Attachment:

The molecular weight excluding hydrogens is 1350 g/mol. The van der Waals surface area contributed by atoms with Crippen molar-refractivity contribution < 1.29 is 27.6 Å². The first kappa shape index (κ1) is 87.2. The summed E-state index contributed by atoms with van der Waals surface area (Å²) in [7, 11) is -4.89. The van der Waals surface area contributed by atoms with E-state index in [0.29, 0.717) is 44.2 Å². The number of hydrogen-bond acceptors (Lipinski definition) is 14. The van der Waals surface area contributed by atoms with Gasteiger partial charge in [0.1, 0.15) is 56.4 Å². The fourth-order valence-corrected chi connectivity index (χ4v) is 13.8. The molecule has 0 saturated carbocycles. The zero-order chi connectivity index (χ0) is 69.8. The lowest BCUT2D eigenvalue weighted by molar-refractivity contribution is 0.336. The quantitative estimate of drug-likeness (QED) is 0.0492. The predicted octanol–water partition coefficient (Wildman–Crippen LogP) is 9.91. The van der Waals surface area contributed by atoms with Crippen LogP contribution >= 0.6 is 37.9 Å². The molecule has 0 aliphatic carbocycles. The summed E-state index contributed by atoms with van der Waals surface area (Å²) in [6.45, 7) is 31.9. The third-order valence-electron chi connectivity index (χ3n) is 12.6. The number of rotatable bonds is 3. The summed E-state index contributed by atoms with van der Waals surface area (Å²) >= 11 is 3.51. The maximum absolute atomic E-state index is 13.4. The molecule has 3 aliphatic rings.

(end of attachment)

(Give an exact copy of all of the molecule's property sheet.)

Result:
The molecular weight excluding hydrogens is 1350 g/mol. The van der Waals surface area contributed by atoms with Crippen molar-refractivity contribution < 1.29 is 27.6 Å². The first kappa shape index (κ1) is 87.2. The summed E-state index contributed by atoms with van der Waals surface area (Å²) in [7, 11) is -4.89. The van der Waals surface area contributed by atoms with E-state index in [0.29, 0.717) is 44.2 Å². The number of hydrogen-bond acceptors (Lipinski definition) is 14. The van der Waals surface area contributed by atoms with Gasteiger partial charge in [0.1, 0.15) is 56.4 Å². The fourth-order valence-corrected chi connectivity index (χ4v) is 13.8. The molecule has 0 saturated carbocycles. The zero-order chi connectivity index (χ0) is 69.8. The lowest BCUT2D eigenvalue weighted by molar-refractivity contribution is 0.336. The quantitative estimate of drug-likeness (QED) is 0.0492. The predicted octanol–water partition coefficient (Wildman–Crippen LogP) is 9.91. The van der Waals surface area contributed by atoms with Crippen LogP contribution >= 0.6 is 37.9 Å². The molecule has 0 aliphatic carbocycles. The summed E-state index contributed by atoms with van der Waals surface area (Å²) in [6.45, 7) is 31.9. The third-order valence-electron chi connectivity index (χ3n) is 12.6. The number of rotatable bonds is 3. The summed E-state index contributed by atoms with van der Waals surface area (Å²) >= 11 is 3.51. The maximum absolute atomic E-state index is 13.4. The molecule has 3 aliphatic rings.